Imagine if the Indian team had also come out wearing pollution masks. Consider what might have happened if the team told the cricket board that they would play in cities where the air quality index level endangers their health. Imagine the message that might have gone across to those in the capital and elsewhere who insist that the pollution isn’t all that bad because it is not killing people (at least not right in front of our eyes).

A month after North India had a heated discussion about pollution, the concerns have abated from the front pages and the talk shows. But while it may not be as horrible outside, the air is still treacherous. The sight of the Sri Lankan team wearing masks is a useful reminder that we should not take this horrible air quality for normal. We need more of that and less of Indian authorities trying to wish the smog away.

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  1. Gautam Bhatia in the Hindu writes about an alarming trend of creeping judicial censorship, increasingly across large domains.
  2. “You are not a Christian or a Parsi or a Muslim or a Jew. You are a non-Hindu. Sit on the sidelines and watch us fight over who the real Hindu is, is the message BJP and Congress have driven home,” writes Robin David in the Times of India.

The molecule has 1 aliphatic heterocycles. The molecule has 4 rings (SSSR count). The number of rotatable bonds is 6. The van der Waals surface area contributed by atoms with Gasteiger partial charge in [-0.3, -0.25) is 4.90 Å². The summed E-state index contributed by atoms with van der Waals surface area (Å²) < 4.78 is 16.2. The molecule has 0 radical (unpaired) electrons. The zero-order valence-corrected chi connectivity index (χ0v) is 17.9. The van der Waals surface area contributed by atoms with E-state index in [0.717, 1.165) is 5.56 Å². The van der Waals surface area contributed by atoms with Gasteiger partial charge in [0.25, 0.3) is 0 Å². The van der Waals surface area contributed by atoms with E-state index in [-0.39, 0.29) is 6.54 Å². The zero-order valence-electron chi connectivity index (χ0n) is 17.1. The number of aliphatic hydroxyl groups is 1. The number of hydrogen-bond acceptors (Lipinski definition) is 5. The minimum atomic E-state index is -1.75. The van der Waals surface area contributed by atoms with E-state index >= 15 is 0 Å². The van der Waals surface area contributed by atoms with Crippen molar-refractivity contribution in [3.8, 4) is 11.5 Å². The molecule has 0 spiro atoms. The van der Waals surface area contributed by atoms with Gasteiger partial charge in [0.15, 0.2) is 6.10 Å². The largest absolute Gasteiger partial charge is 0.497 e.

3. Industry bigwigs in Bollywood have no stakes in freedom of speech, they push no boundaries, writes Bhaskar Chawla in the Indian Express.
  4. It is satisfying that the slide in economic growth has ended, but the actual strength of the recovery will only become clear after a few quarters,” says a leader in Mint.
  5. “Ultimately, until the media is truly free, and its journalistic capacity is bolstered, we will not know which protests have traction, and which are media-manufactured at the behest of vested interests,” writes Huma Yusuf in Dawn.